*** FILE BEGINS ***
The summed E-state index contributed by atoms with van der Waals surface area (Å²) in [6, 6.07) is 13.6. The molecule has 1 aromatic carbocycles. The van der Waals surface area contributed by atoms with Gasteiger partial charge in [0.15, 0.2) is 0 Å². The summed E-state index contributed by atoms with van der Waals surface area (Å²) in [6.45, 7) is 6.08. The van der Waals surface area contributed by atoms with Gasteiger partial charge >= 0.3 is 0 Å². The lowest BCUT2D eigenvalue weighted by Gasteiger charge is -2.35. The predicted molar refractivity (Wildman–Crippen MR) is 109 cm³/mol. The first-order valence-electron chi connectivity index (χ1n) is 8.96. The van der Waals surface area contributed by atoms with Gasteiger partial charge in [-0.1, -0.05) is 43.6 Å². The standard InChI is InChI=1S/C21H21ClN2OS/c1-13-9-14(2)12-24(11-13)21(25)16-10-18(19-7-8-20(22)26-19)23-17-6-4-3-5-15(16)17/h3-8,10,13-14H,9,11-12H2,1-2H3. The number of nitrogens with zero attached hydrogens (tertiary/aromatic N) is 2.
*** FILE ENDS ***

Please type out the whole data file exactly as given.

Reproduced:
The summed E-state index contributed by atoms with van der Waals surface area (Å²) in [6, 6.07) is 13.6. The molecule has 1 aromatic carbocycles. The van der Waals surface area contributed by atoms with Gasteiger partial charge in [0.15, 0.2) is 0 Å². The summed E-state index contributed by atoms with van der Waals surface area (Å²) in [6.45, 7) is 6.08. The van der Waals surface area contributed by atoms with Gasteiger partial charge >= 0.3 is 0 Å². The lowest BCUT2D eigenvalue weighted by Gasteiger charge is -2.35. The predicted molar refractivity (Wildman–Crippen MR) is 109 cm³/mol. The first-order valence-electron chi connectivity index (χ1n) is 8.96. The van der Waals surface area contributed by atoms with Gasteiger partial charge in [-0.1, -0.05) is 43.6 Å². The standard InChI is InChI=1S/C21H21ClN2OS/c1-13-9-14(2)12-24(11-13)21(25)16-10-18(19-7-8-20(22)26-19)23-17-6-4-3-5-15(16)17/h3-8,10,13-14H,9,11-12H2,1-2H3. The number of nitrogens with zero attached hydrogens (tertiary/aromatic N) is 2.